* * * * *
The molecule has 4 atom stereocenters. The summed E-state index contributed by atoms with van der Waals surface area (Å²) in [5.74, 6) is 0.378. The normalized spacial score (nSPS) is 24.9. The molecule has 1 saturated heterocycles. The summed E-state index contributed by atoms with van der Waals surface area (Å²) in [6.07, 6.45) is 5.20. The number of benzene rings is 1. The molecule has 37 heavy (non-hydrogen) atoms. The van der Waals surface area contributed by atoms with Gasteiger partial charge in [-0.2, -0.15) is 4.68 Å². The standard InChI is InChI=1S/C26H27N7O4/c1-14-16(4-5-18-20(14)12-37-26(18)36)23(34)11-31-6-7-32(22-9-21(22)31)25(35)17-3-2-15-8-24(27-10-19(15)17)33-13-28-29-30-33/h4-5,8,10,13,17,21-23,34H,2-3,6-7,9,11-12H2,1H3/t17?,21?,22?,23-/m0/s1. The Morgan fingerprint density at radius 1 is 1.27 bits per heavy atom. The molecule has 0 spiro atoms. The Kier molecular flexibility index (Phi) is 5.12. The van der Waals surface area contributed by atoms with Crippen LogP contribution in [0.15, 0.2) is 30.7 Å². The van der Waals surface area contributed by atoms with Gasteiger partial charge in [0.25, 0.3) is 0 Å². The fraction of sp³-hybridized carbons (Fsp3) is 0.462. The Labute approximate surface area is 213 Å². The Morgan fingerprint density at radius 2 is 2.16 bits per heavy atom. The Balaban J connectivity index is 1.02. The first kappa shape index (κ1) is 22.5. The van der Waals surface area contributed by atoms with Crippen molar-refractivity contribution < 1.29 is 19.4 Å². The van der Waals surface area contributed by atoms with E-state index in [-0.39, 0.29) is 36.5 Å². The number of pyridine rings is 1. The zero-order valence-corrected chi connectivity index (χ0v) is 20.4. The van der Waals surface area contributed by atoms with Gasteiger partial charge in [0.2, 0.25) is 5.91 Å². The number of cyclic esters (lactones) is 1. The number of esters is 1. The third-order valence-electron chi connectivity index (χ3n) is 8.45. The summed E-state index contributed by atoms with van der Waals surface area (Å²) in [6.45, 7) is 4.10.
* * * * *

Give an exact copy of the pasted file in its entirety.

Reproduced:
The molecule has 4 atom stereocenters. The summed E-state index contributed by atoms with van der Waals surface area (Å²) in [5.74, 6) is 0.378. The normalized spacial score (nSPS) is 24.9. The molecule has 1 saturated heterocycles. The summed E-state index contributed by atoms with van der Waals surface area (Å²) in [6.07, 6.45) is 5.20. The number of benzene rings is 1. The molecule has 37 heavy (non-hydrogen) atoms. The van der Waals surface area contributed by atoms with Gasteiger partial charge in [-0.2, -0.15) is 4.68 Å². The standard InChI is InChI=1S/C26H27N7O4/c1-14-16(4-5-18-20(14)12-37-26(18)36)23(34)11-31-6-7-32(22-9-21(22)31)25(35)17-3-2-15-8-24(27-10-19(15)17)33-13-28-29-30-33/h4-5,8,10,13,17,21-23,34H,2-3,6-7,9,11-12H2,1H3/t17?,21?,22?,23-/m0/s1. The Morgan fingerprint density at radius 1 is 1.27 bits per heavy atom. The molecule has 0 spiro atoms. The Kier molecular flexibility index (Phi) is 5.12. The van der Waals surface area contributed by atoms with Crippen LogP contribution in [0.15, 0.2) is 30.7 Å². The van der Waals surface area contributed by atoms with Gasteiger partial charge in [0.25, 0.3) is 0 Å². The fraction of sp³-hybridized carbons (Fsp3) is 0.462. The Labute approximate surface area is 213 Å². The Morgan fingerprint density at radius 2 is 2.16 bits per heavy atom. The Balaban J connectivity index is 1.02. The first kappa shape index (κ1) is 22.5. The van der Waals surface area contributed by atoms with Crippen molar-refractivity contribution < 1.29 is 19.4 Å². The van der Waals surface area contributed by atoms with E-state index in [-0.39, 0.29) is 36.5 Å². The number of pyridine rings is 1. The zero-order valence-corrected chi connectivity index (χ0v) is 20.4. The van der Waals surface area contributed by atoms with Gasteiger partial charge in [0.2, 0.25) is 5.91 Å². The number of cyclic esters (lactones) is 1. The number of esters is 1. The third-order valence-electron chi connectivity index (χ3n) is 8.45. The summed E-state index contributed by atoms with van der Waals surface area (Å²) in [6.45, 7) is 4.10.